Panic attacks are characterised by periods of acute anxiety, fear or feelings of apprehension which appear suddenly. These symptoms are usually brief (lasting less than 15 minutes) and often resolve without the need of any treatment.
Panic attacks can give rise to a wide range of other symptoms. They usually come about as a result of being under stress or following receipt of bad news.
People prone to panic attacks may experience symptoms of anxiety before attacks take place, but this is not always the case. Symptoms of panic attacks overlap a great deal with those of stress and anxiety.
Symptoms arise because of the body’s natural response to danger, known as the ‘fight or flight’ reaction. This normal response releases ‘stress’ chemicals into the blood stream and leads to a number of physical symptoms such as:
- Faster heartbeat (causing pounding of the heart)
- Shortness or quickening of breath (hyperventilation)
- Difficulty breathing (trouble taking a deep breath)
- Difficulty swallowing (a choking sensation)
- Muscle tension (giving rise to muscle cramps or spasms and pain in the neck or shoulders)
- Feeling faint and nauseated
- Sweating and flushing
- Dry mouth
- Tingling all over
To an onlooker, the most obvious symptom marking a panic attack is quick and shallow breathing. This is known as hyperventilation (excessive breathing) and can give rise to symptoms of tingling, starting from the ends of the fingers and toes, as well as muscle spasms or cramps (usually in the hands).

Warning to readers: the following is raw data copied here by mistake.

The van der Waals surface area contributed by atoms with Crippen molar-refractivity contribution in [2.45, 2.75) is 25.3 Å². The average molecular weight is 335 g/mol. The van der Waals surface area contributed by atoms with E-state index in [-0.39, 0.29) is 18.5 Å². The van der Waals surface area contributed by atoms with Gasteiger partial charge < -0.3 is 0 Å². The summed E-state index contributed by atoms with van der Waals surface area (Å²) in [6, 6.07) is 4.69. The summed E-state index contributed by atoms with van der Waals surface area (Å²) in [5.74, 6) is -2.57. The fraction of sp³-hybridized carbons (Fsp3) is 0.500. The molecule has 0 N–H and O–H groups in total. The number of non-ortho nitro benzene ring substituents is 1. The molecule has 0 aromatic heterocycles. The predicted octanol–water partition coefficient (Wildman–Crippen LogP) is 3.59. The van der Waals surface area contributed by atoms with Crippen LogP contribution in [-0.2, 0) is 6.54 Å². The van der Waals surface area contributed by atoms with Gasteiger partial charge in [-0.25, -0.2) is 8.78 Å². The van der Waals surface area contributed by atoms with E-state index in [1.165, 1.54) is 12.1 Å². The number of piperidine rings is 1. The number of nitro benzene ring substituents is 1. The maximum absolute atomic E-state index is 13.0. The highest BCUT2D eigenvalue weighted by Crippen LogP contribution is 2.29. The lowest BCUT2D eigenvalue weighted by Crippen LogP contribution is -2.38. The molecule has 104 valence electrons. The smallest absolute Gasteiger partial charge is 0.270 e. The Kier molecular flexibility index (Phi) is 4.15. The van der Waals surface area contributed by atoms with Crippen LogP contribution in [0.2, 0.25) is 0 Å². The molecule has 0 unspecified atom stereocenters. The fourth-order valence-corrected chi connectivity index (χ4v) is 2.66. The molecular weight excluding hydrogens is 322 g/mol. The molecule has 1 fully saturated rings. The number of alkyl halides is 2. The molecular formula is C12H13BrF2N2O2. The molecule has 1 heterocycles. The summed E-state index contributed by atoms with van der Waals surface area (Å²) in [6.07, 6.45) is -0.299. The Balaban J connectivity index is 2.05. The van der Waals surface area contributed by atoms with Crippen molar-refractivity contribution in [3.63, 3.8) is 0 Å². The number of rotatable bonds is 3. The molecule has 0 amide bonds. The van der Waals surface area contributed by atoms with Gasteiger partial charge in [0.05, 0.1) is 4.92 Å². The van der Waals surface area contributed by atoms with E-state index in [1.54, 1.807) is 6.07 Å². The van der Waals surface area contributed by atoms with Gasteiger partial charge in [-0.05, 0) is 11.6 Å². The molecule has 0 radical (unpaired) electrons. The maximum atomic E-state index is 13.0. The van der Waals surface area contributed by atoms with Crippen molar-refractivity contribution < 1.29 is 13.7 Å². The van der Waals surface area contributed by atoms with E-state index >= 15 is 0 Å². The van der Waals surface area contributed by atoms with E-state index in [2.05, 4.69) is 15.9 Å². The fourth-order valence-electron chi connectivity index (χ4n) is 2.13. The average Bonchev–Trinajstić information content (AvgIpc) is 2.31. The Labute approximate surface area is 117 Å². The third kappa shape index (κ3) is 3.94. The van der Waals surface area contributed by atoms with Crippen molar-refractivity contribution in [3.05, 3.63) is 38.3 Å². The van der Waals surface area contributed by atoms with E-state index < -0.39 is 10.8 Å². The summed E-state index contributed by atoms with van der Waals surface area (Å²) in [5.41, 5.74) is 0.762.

The reason for this is that breathing too quickly reduces the carbon dioxide levels in the blood, changing the acidity in the body which in turn, affects the way nerves and muscles function.
Panic attack symptoms are more pronounced than those of anxiety. However, the good news (if there is any) is that they are relatively brief, usually lasting just a few minutes.
If you feel that the symptoms of your panic attacks last longer than 15 minutes, you should seek the advice of a doctor.
Symptoms of panic attacks usually come as single or isolated episodes when under a bit more stress than usual or as a result of over-excitement. They do not tend to recur or return. In these circumstances, most people who suffer these episodes overcome the surprise of the symptoms quickly, without problems.
However, people who are more prone to stress and anxiety may suffer from recurrent or frequent panic attacks. These can worsen their feelings of anxiety, leading to:
- Loss of self-confidence or self-esteem
- Feeling irritable, impatient, short-tempered, restless or ‘on-edge’
- Becoming prone to being negative, worried, feeling low in mood or depressed
- Having a sense that ‘something is about to go wrong’
- Poor concentration, easily distracted, having a poor memory
- Feeling you can’t cope with normal everyday pressures
- Relying more on alcohol or cigarettes in order to cope with the symptoms
If you suffer from panic attacks and if the emotional symptoms described above are prolonged or worrisome, you should see your doctor.